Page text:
Work With A Real Estate Agent
Real estate agents have access to better tools. They can run a comparative market analysis based on the information they gain from the local Multiple Listing Service (MLS), which has a complete rundown of all sales in your area.
Real estate agents will also go beyond the comparable sales and consider what makes your home different. They’ll factor in the condition of your home, the number of rooms, the upgrades and improvements you’ve made, etc. They’ll consider all of the features that your home has that the comps lack.
Another benefit of speaking to a real estate agent is that they can offer tips for how you can increase the value of your home. While an appraiser will come by and provide you with a final estimate of your home value, a real estate agent will show you how to improve it. With their knowledge of the industry, they’re able to create a punch list of minor repairs and updates that can help you get more money for your home.
Get A Home Appraisal
Home appraisals are often considered the ideal way to determine your home’s value. While a real estate agent will provide you with a home valuation based on what they think your home will sell for, an appraiser will tell you how much your home is actually worth.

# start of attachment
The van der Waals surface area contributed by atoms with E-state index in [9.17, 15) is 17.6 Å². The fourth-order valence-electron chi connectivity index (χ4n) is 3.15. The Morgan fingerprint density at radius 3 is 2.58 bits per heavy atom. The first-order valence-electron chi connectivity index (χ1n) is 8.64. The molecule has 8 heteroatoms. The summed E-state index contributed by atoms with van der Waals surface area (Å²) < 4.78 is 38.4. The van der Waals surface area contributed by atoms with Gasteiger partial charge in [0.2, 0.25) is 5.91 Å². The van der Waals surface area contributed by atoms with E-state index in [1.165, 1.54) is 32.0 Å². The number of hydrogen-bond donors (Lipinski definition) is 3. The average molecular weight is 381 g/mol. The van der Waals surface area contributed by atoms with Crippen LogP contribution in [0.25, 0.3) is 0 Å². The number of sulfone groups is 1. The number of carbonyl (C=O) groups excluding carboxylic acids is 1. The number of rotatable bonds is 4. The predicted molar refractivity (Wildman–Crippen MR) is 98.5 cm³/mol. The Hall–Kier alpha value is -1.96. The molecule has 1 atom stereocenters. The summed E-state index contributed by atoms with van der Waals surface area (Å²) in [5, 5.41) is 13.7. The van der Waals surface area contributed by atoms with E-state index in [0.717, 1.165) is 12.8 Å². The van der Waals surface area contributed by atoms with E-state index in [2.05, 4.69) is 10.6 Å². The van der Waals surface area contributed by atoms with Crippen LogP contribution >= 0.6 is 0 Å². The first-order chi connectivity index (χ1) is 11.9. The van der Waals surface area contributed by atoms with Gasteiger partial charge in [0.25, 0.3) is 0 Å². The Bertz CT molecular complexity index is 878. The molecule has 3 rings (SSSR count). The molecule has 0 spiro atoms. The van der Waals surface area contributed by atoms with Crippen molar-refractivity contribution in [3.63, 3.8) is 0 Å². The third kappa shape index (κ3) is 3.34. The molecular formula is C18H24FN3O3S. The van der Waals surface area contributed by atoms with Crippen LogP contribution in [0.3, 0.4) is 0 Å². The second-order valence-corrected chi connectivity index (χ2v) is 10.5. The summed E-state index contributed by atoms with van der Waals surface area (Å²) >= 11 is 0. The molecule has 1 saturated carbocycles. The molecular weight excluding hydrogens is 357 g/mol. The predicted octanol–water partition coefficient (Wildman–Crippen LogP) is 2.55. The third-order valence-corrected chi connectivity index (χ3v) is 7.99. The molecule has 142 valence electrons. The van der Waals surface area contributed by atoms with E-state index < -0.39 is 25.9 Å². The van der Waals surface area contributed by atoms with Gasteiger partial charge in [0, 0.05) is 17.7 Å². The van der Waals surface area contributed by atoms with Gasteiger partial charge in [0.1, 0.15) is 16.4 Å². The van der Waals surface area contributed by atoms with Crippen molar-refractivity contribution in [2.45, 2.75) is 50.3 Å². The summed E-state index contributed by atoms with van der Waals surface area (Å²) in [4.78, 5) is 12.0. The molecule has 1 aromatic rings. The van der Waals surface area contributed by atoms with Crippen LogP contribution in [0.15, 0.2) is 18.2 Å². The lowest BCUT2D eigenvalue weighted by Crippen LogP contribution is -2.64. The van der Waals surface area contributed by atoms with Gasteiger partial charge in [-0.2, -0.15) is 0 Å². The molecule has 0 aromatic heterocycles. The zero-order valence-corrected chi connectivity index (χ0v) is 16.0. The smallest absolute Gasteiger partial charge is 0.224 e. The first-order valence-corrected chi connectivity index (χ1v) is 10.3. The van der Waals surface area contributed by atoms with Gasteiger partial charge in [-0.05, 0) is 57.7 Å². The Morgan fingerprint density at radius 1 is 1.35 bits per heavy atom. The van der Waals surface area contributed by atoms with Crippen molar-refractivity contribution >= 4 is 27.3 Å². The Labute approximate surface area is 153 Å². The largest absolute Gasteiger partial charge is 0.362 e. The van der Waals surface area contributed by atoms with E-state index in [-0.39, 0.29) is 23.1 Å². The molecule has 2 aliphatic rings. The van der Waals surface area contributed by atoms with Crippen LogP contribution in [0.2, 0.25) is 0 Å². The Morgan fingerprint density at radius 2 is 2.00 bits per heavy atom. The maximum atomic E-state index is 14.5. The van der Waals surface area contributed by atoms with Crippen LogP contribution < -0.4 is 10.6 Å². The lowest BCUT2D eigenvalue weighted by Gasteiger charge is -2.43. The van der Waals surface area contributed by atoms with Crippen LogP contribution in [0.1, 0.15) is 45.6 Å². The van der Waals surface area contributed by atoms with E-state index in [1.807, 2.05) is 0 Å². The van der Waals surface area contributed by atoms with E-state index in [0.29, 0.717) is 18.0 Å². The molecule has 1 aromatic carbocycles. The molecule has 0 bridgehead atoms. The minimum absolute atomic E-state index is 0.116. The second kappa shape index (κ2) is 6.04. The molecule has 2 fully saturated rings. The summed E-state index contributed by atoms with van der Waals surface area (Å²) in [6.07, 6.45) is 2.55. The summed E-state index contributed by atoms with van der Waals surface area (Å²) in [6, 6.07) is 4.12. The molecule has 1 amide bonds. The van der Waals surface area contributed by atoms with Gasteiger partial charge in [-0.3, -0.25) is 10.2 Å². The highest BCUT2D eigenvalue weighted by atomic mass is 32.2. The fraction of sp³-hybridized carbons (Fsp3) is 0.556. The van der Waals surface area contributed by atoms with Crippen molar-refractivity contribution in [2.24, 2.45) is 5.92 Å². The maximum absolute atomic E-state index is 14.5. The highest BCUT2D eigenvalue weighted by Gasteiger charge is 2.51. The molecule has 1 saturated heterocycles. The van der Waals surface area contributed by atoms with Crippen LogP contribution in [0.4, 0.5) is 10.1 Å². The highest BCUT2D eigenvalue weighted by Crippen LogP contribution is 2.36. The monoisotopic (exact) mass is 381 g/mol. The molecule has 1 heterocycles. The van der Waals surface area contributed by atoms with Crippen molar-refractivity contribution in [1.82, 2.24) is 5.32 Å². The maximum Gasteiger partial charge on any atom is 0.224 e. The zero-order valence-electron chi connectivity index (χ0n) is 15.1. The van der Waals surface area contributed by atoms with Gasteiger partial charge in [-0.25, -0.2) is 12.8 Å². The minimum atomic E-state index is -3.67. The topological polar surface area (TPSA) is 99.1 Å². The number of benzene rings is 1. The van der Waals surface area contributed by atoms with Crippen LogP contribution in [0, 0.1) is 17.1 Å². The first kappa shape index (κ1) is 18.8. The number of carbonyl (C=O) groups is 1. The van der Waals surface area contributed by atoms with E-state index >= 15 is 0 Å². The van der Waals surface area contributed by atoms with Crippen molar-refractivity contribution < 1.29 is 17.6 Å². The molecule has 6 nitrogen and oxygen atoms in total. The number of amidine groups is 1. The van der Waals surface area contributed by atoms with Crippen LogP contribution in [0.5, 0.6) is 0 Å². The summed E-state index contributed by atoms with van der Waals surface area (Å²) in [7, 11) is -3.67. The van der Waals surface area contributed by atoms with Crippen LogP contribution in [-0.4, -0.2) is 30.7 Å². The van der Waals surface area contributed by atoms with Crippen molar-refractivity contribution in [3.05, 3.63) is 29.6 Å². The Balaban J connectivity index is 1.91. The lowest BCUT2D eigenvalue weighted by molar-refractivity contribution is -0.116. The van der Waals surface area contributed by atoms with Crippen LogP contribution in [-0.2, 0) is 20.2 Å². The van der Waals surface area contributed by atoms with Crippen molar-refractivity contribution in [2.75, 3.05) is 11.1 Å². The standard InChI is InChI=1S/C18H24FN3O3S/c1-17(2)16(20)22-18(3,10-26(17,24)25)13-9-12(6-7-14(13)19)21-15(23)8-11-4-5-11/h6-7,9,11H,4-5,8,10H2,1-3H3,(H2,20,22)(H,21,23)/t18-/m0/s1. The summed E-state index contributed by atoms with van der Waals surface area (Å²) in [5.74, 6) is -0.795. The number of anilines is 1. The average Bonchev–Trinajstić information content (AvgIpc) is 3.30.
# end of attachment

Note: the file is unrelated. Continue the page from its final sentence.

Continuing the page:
Lenders tend to rely on appraisers for home valuations because they consider the appraisal process to be more rigorous. Appraisers will run comps just like real estate agents, but they’ll dig deeper into the public records, research more information about your neighborhood and complete a thorough inspection of your home.
Appraisers will open every door, turn on every faucet and check every appliance. They’ll examine the structural integrity of your home and the condition of your electrical, plumbing and HVAC systems.
Home appraisals tend to cost at least $300 – $400, which is why some homeowners prefer to get the opinion of a real estate agent instead. And, even if you do get your home appraised before putting it on the market, your home will more than likely be appraised again when any potential buyer inquires about financing.
The Bottom Line: Find Out How Much Your House Is Worth
Remember, there are numerous factors that influence your home value. The big ones to keep in mind are your home’s square footage, number of bedrooms and bathrooms, condition, age, location and the recent sales nearby.
You can use a home value estimator to get a basic idea of what your home is worth – but for a more accurate assessment, speak to a trusted licensed real estate agent or spring for a home appraisal. If you’re considering selling and are in the market for a new home, you can speak with a Home Loan Expert today.